We noticed his wide stance when he hit the ball, which was causing him to fall away from the pitch. When you pitched him in, you were supporting him by following him with the ball. He had to hit the ball, from the way it looked to us. We started to pitch him out instead of in and he didn’t end up hurting us as much in the second game. We kept the ball away from him and he fell away, so he couldn’t get the good end of the bat.

Elston might have been trying to hit the ball too hard after his first-game homer. It happened to me in 1952. In the second game at Ebbets Field, I led the way and hit a homerun into the lower left. Right away, I got homer-conscious. Now I realize that I'm not a good home-run hitter. I was swinging for the homerun and it cost me my entire Series. I was too fast swinging. It's fine for the big free-swingers, Hodges, Duke and Campy. They need to swing hard. But I should only meet the ball. It is only by accident that I have hit homers. If I hit the ball a little below the ball, rather than hitting it straight on, I will get a little more loft and I'll score a homer. If it happens by accident, it is okay. It doesn't matter if I forget who and what I am and begin trying to do it.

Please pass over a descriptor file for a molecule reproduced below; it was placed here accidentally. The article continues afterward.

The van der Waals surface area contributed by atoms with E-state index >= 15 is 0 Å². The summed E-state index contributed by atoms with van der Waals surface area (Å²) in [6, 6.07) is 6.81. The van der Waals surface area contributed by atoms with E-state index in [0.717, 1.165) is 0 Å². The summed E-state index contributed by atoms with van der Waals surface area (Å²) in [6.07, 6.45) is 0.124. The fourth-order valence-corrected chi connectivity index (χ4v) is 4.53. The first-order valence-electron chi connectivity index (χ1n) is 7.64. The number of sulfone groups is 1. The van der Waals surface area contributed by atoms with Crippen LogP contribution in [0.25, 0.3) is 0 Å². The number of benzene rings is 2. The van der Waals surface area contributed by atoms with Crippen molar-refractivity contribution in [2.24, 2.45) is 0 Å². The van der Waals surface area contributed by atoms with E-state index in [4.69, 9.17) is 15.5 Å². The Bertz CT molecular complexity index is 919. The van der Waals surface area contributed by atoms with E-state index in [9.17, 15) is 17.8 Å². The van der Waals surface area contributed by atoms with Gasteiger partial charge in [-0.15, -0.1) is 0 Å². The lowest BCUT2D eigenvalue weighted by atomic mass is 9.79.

Even the strongest men can get into trouble by swinging too much. Duke Snider. He's a big, powerful guy any­way, and when he swings hard with his feet on the ground, he's a great hitter. He's dangerous when he gets too excited. He is so strong, he doesn’t even need to reach for the ball. He forgets to be himself every now and again, and tries too hard.